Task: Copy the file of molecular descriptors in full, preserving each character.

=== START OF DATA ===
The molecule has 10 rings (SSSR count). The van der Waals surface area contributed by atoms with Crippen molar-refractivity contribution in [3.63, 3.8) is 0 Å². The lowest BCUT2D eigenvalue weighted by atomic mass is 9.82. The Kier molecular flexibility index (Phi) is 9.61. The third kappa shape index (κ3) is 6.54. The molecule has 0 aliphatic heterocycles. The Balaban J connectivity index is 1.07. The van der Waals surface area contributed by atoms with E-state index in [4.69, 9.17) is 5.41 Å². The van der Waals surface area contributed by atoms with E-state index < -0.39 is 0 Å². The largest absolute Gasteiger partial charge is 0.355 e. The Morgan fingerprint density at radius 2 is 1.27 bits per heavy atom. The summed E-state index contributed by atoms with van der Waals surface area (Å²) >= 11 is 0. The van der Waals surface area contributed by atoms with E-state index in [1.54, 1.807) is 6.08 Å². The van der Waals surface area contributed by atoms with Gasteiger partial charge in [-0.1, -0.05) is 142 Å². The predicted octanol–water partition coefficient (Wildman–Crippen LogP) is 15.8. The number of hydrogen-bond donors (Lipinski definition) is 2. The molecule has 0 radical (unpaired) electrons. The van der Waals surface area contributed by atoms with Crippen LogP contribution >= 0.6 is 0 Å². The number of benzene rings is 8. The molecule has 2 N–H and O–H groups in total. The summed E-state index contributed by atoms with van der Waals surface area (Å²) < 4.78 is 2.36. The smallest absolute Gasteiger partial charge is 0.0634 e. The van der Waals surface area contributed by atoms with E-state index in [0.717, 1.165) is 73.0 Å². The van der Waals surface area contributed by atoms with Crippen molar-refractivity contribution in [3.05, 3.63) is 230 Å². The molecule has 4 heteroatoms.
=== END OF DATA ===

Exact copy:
The molecule has 10 rings (SSSR count). The van der Waals surface area contributed by atoms with Crippen molar-refractivity contribution in [3.63, 3.8) is 0 Å². The lowest BCUT2D eigenvalue weighted by atomic mass is 9.82. The Kier molecular flexibility index (Phi) is 9.61. The third kappa shape index (κ3) is 6.54. The molecule has 0 aliphatic heterocycles. The Balaban J connectivity index is 1.07. The van der Waals surface area contributed by atoms with E-state index in [4.69, 9.17) is 5.41 Å². The van der Waals surface area contributed by atoms with E-state index < -0.39 is 0 Å². The largest absolute Gasteiger partial charge is 0.355 e. The Morgan fingerprint density at radius 2 is 1.27 bits per heavy atom. The summed E-state index contributed by atoms with van der Waals surface area (Å²) >= 11 is 0. The van der Waals surface area contributed by atoms with E-state index in [1.54, 1.807) is 6.08 Å². The van der Waals surface area contributed by atoms with Gasteiger partial charge in [-0.1, -0.05) is 142 Å². The predicted octanol–water partition coefficient (Wildman–Crippen LogP) is 15.8. The number of hydrogen-bond donors (Lipinski definition) is 2. The molecule has 0 radical (unpaired) electrons. The van der Waals surface area contributed by atoms with Crippen LogP contribution >= 0.6 is 0 Å². The number of benzene rings is 8. The molecule has 2 N–H and O–H groups in total. The summed E-state index contributed by atoms with van der Waals surface area (Å²) < 4.78 is 2.36. The smallest absolute Gasteiger partial charge is 0.0634 e. The van der Waals surface area contributed by atoms with E-state index in [0.717, 1.165) is 73.0 Å². The van der Waals surface area contributed by atoms with Crippen molar-refractivity contribution in [3.05, 3.63) is 230 Å². The molecule has 4 heteroatoms.